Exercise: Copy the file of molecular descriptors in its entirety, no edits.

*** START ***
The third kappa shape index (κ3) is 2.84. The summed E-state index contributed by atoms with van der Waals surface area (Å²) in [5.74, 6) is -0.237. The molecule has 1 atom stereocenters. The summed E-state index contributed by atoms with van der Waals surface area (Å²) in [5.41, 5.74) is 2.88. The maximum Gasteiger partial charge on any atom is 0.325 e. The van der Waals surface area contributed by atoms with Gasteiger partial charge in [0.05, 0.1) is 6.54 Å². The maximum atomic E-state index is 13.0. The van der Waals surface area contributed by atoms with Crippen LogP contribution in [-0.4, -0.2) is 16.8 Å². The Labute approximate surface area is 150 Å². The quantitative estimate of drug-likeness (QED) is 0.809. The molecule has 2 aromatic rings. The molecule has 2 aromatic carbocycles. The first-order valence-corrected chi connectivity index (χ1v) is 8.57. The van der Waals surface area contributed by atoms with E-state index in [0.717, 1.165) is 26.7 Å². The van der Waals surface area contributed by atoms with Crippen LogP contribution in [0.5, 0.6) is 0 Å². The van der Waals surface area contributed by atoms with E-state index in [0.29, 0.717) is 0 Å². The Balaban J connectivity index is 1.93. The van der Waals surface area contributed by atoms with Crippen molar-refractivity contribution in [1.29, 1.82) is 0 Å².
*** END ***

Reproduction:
The third kappa shape index (κ3) is 2.84. The summed E-state index contributed by atoms with van der Waals surface area (Å²) in [5.74, 6) is -0.237. The molecule has 1 atom stereocenters. The summed E-state index contributed by atoms with van der Waals surface area (Å²) in [5.41, 5.74) is 2.88. The maximum Gasteiger partial charge on any atom is 0.325 e. The van der Waals surface area contributed by atoms with Gasteiger partial charge in [0.05, 0.1) is 6.54 Å². The maximum atomic E-state index is 13.0. The van der Waals surface area contributed by atoms with Crippen LogP contribution in [-0.4, -0.2) is 16.8 Å². The Labute approximate surface area is 150 Å². The quantitative estimate of drug-likeness (QED) is 0.809. The molecule has 2 aromatic rings. The molecule has 2 aromatic carbocycles. The first-order valence-corrected chi connectivity index (χ1v) is 8.57. The van der Waals surface area contributed by atoms with E-state index in [0.717, 1.165) is 26.7 Å². The van der Waals surface area contributed by atoms with Crippen LogP contribution in [0.5, 0.6) is 0 Å². The van der Waals surface area contributed by atoms with E-state index in [0.29, 0.717) is 0 Å². The Balaban J connectivity index is 1.93. The van der Waals surface area contributed by atoms with Crippen molar-refractivity contribution in [1.29, 1.82) is 0 Å².